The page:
Through the Eyes of a Ukrainian: The Euromaidan

Never in my life, was I so emotionally involved, I feel like I should go back to the Ukraine, to help… I don’t want these things to be forgotten.

The Ukraine has recently been the center of international media attention, concerning the people’s protests in Kiev’s city center. Protests began in Nov. 2013 as peaceful pro-European Union people’s protests, very similar to the peaceful Orange Revolution in 2004, annulling the initial votes won by Viktor Yanukovych which were determined fraudulent, and hosted new elections in which opposition leader Viktor Yushchenko won 52% of the vote. Yanukovych succeeded Yushchenko as president in 2010.

The 2014 protests however took a violent turn when the Berkut police force violently dispersed groups of protesters. The protests then encompassed both the original pro-EU sentiments and an anti-government sentiment that had been bubbling below the surface, especially after the current administration and now-former President Yanukovych, passed a series of Draconian anti-protest laws.

To read more about the protests and their cause click here.

Recently, Yanukovych’s government released political prisoner Yulia Tymoshencko, the first female Ukrainian Prime Minister and leader of the opposition party. She has spoken at various Maidan gatherings.

Maryna Batsman, is an MA student in History at Central European University in Budapest Hungary. She is originally from Lugansk, Eastern Ukraine; she studied five years in Kiev.

I was able to contact Maryna via a friend. Here is a personal account from someone who was at the Maidan (Kiev’s city center) during the peaceful portion of the Euromaidan, and her opinion on what is occurring presently.

Q: When were you in Kiev, during what portion of the protests?

Maryna: When it had just started, 3 months ago as peaceful protests. At that point there were no people who had camps.

Q: Why is this issue important to you personally?

Maryna: Well, it started because of EU agreement and because the President didn’t want to sign it. We had protests set up by students. We were asking the President to sign this agreement. We just wanted to change our President because we understood he wouldn’t change his decision on the deal, mainly because he is a friend of Putin.

The agreement with Russia, is really just at the top of the issue, like an iceberg.

Q: Do you agree with the violent nature the protests took? Did you want this to be more like the Orange Revolution of 2004?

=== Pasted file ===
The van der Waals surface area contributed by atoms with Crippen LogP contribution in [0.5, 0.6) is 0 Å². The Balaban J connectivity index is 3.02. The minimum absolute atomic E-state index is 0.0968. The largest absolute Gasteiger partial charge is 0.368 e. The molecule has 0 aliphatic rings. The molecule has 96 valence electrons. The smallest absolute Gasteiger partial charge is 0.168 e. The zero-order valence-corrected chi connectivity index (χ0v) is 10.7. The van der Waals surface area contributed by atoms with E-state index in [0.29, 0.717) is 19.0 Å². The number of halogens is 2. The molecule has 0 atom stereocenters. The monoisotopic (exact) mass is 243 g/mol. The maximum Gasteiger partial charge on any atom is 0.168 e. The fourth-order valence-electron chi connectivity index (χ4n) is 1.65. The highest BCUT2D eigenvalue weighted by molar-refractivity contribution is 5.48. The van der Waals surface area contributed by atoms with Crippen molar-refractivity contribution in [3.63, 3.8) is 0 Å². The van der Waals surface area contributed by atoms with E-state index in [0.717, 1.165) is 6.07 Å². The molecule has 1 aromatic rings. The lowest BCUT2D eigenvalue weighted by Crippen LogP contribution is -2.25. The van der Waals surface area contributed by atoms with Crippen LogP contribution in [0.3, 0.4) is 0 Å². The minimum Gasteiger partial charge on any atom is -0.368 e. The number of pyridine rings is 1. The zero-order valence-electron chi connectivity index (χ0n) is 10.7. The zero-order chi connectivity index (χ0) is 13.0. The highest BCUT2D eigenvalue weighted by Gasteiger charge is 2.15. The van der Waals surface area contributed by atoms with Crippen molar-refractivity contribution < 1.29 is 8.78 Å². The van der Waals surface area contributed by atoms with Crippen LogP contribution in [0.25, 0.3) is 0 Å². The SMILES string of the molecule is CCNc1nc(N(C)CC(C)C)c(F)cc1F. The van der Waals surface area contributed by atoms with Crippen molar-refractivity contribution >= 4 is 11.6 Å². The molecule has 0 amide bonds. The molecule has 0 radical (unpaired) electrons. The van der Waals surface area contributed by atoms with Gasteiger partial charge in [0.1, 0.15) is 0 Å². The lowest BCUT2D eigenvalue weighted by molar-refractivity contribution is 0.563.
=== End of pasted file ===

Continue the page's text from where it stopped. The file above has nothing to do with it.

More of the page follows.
Maryna: This protest is not like the Orange Revolution.

They became very angry, the protestors threw stones at the Berkut, but the Berkut have armor. The violence, however, from the protestors against the police is not equitable to the violence from the police against the protestors.

There were informal leaders who spoke against the use of violence at the beginning and even now.

Q: Do you have any friends who are currently still in the Ukraine? If so, where are they and what are they doing?

Maryna: Yes I have friends of mine in the Ukriane still, we’re from the same university, these guys who are there went back to study. They are still in the Maidan, helping rearrange power. They were wounded but not very severely, some of them are even volunteers in field hospitals.

The Maidan became a major political center, and now the protestors are also facing the question of leaders within the group itself.

Q: Do you trust Yulia, do you think she’s a good leader?

Maryna: People like Yulia, but those in the East of Ukraine will not accept her.

I personally do not trust Yulia Tymoshenko. It’s a good thing that the current government released political prisoners, but she’s unpredictable, and she’s not someone people can rely on. She didn’t participate in crucial moments during the Euromaidan.

Q: Do you trust the leaders who signed deal?

Maryna: I think that it’s a big improvement, because the President did change the constitution (back to the 2004 version). It’s not worth the price of people’s lives, but there are some demands from the radical leaders of the Euromaidan that are unrealistic, this agreement was the optimal way of dealing with the situation.

Most people understand that it was a necessary step.

Q: What about Europe’s response have you anything to say to that?

Maryna: We asked Europe for any kind of help: medical, lawyers, and human rights activists, just to stop the violence by any means. We felt abandoned.

It was not a great horror, but it was a surprise; that while we want to be a part of Europe, Europe would allow this violence to continue without any response. We sent a lot of petitions to different institutions, we asked them to help, and they really did nothing. We would love for people to know more about what’s going on.

Q: Is there anything you would like to tell the rest of the Western world about what’s happening in your country? Anything you would like to comment on?

Maryna: One should be very aware of how news changes about what’s happening in the Ukraine.

I want to say to the U.S.: the killings of my people of my peers, their killings cannot be explained or justified; I don’t want these things to be forgotten.